We used some code from Igor Maculan – he programmed a Simple Python Motion Jpeg (mjpeg) Server using a webcam, and we changed it to Picam, added the encoder and display of parameters. Original Code:

    To rebuild this you can find the 3d files and the python program on my blog:

    And there is a tutorial that is linked here, where you can turn the Raspberry into a hotspot step by step.

  • Webcam Version

    Myrijam08/13/2017 at 15:19 0 comments

    As an alternative to the ready-to-use Pi-Camera, we (re)used a webcam that already had been modified in a previous research project (Eye controlled wheelchair,

    We had removed the infrared filter and replaced the two white LEDs with infrared LEDs. The following figure shows the webcam without housing, the converter chip without optics and the completely reconstructed camera with the two IR-LEDs (violet dots).

    Figure 12: modified webcam from the project "Eye controls wheelchair"

    A USB webcam offers several advantages: It can be connected to other computers than a Raspberry Pi or even smartphones (see “Whats next”) and is more flexible concerning the connection cable. Furthermore, this camera has a built-in autofocus and already supports illumination sufficient enough the range needed here (well, you have to exchange 2 white SMD LEDs for IR ones).

    The disadvantage is that rebuilding this device will be more complicated since soldering SMD components is required along with removing the IR blocking filter (cut it off using a sharp blade). Additionally using a USB camera with the Raspberry Pi, you may loose a bit speed/performance because the CPU has to do the transfer over the USB2, while the Raspberry camera can be handled by the graphics processor with no additional load to the CPU.

    We added a mounting option, consisting of a tripod base with 3d-printed fittings and 9mm plastic tubes:

    Figure 13: Construction of the camera for the modified webcam The code is a bit different, since the camera does auto contrast and auto brightness along with autofocus. This second prototype can be build from scratch and you can of course modify it to use the Raspberry Pi Camera as well. For the moment the Raspberry is still without an enclosure attached to the back of the monitor for easy access – but still not comfortable enough for the intended users.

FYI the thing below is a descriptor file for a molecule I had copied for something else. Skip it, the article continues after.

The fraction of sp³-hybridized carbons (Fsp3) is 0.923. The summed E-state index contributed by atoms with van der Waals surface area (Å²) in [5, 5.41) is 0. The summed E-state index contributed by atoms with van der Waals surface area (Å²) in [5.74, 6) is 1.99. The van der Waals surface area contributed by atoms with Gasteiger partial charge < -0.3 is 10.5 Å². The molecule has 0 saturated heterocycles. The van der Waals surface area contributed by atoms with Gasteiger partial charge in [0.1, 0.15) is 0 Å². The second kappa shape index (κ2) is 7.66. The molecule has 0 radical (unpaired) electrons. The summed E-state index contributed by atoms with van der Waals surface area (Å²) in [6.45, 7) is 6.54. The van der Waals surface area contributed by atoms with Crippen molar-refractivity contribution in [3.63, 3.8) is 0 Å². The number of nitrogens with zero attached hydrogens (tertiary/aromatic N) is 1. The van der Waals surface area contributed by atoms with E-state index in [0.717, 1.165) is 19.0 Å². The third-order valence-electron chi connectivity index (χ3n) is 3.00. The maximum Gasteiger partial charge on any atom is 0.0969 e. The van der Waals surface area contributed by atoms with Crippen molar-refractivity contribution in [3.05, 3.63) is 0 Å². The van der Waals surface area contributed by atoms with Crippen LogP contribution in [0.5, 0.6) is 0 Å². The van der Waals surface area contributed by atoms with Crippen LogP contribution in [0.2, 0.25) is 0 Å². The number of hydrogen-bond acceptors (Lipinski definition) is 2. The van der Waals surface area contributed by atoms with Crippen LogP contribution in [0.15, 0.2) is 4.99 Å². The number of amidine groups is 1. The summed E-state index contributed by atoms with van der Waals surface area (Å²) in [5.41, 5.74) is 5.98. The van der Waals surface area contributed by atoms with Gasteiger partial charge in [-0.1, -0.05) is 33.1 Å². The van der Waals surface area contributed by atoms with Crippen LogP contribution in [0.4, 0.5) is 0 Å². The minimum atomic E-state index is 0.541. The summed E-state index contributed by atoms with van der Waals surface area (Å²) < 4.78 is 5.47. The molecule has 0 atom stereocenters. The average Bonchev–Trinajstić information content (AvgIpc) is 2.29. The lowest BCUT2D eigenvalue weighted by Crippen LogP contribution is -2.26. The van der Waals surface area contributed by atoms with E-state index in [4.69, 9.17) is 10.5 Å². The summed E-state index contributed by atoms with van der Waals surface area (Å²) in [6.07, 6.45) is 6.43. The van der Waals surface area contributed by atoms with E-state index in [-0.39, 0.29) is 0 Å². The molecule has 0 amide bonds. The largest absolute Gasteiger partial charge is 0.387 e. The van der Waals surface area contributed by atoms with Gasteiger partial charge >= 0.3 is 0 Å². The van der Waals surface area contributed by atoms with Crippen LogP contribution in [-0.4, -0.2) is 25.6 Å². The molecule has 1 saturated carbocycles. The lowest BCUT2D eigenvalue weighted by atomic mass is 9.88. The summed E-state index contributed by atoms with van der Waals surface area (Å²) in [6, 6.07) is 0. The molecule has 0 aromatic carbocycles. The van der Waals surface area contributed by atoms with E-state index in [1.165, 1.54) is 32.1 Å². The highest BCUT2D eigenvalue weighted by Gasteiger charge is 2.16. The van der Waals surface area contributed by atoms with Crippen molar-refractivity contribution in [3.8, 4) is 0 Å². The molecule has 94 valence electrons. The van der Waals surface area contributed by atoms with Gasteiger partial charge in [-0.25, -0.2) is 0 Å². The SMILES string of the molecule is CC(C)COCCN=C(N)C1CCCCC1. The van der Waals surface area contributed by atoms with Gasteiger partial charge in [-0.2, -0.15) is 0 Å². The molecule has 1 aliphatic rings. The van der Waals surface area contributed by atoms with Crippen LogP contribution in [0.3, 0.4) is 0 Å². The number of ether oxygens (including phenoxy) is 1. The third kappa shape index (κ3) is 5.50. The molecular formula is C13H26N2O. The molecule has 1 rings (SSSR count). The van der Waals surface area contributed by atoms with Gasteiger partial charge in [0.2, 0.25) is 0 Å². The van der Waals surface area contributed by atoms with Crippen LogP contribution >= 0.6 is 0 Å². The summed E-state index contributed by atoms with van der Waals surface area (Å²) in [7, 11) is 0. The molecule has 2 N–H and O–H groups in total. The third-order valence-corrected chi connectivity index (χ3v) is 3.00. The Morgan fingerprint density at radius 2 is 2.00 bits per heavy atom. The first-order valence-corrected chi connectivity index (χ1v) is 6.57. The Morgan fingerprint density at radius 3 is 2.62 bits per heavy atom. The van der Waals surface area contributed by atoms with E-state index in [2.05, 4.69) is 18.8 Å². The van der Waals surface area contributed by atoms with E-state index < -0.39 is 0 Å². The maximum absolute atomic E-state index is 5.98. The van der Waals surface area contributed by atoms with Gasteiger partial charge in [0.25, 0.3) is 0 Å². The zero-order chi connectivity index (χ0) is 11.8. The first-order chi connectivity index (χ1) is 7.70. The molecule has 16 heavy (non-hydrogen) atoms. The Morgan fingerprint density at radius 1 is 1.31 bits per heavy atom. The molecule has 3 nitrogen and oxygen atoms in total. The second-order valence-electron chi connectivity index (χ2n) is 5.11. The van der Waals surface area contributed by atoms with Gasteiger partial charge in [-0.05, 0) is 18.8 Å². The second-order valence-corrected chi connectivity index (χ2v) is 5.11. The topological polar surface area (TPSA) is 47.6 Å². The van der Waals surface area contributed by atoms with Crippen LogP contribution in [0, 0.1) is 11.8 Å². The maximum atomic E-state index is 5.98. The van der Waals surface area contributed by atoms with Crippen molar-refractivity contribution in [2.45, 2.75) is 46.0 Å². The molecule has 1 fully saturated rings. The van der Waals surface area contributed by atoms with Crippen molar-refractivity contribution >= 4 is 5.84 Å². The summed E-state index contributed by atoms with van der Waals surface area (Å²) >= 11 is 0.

After Buildlog 3: “Testing the prototypes with Professionals”

    Our vein-detection system can not only be used for intravenous medication but also for obtaining blood samples. Both the image acquisition and the calculation of image optimizations are carried out on the fly, meaning patient and doctor see directly where the vein to be punctured can be found.

    Therefore we kindly asked two haemophilia specialists to have a look at our Vein detector and give us a feedback. In particular, we discussed our two prototypes with Dr. Klamroth, chief physician of the Center for Vascular Medicine at the Vivantes Clinic in Berlin. He confirmed that only veins near the surface are found with optical devices. Veins below 1mm depth should be localized by ultrasound. Furthermore, finding veins by cooling the skin and using thermography imaging is counterproductive, because veins contract if the skin is cold and are therefore even more difficult to puncture… Dr. Klamroth advised us to extend the results so far and, if necessary, to look for ways to additionally mark the veins in the video displayed as an orientational aid for the user.

    A few weeks later, we were able to present and discuss our prototypes in the Competence Care Centre for Haemophilia in Duisburg ( Dr. Halimeh and Dr. Kappert tested both prototypes in comparism with their professional medical system for Vein illumination. The professional device uses IR light as well, but then projects the image back to the skin using red a laser. Of course the professional system is much easier to use, no bootup time and adjustments needed, but we can compete in terms of image quality!


    The experiments we carried out as well as the research on scientific papers have shown that a universal can be realized with infrared lighting, independently of the skin pigmentation: Below 800nm, the skin dye melanin absorbs large parts of the irradiated light - above 1100nm, very much irradiated light is absorbed by the water in the tissue (see Figures 2 and 4). The combination...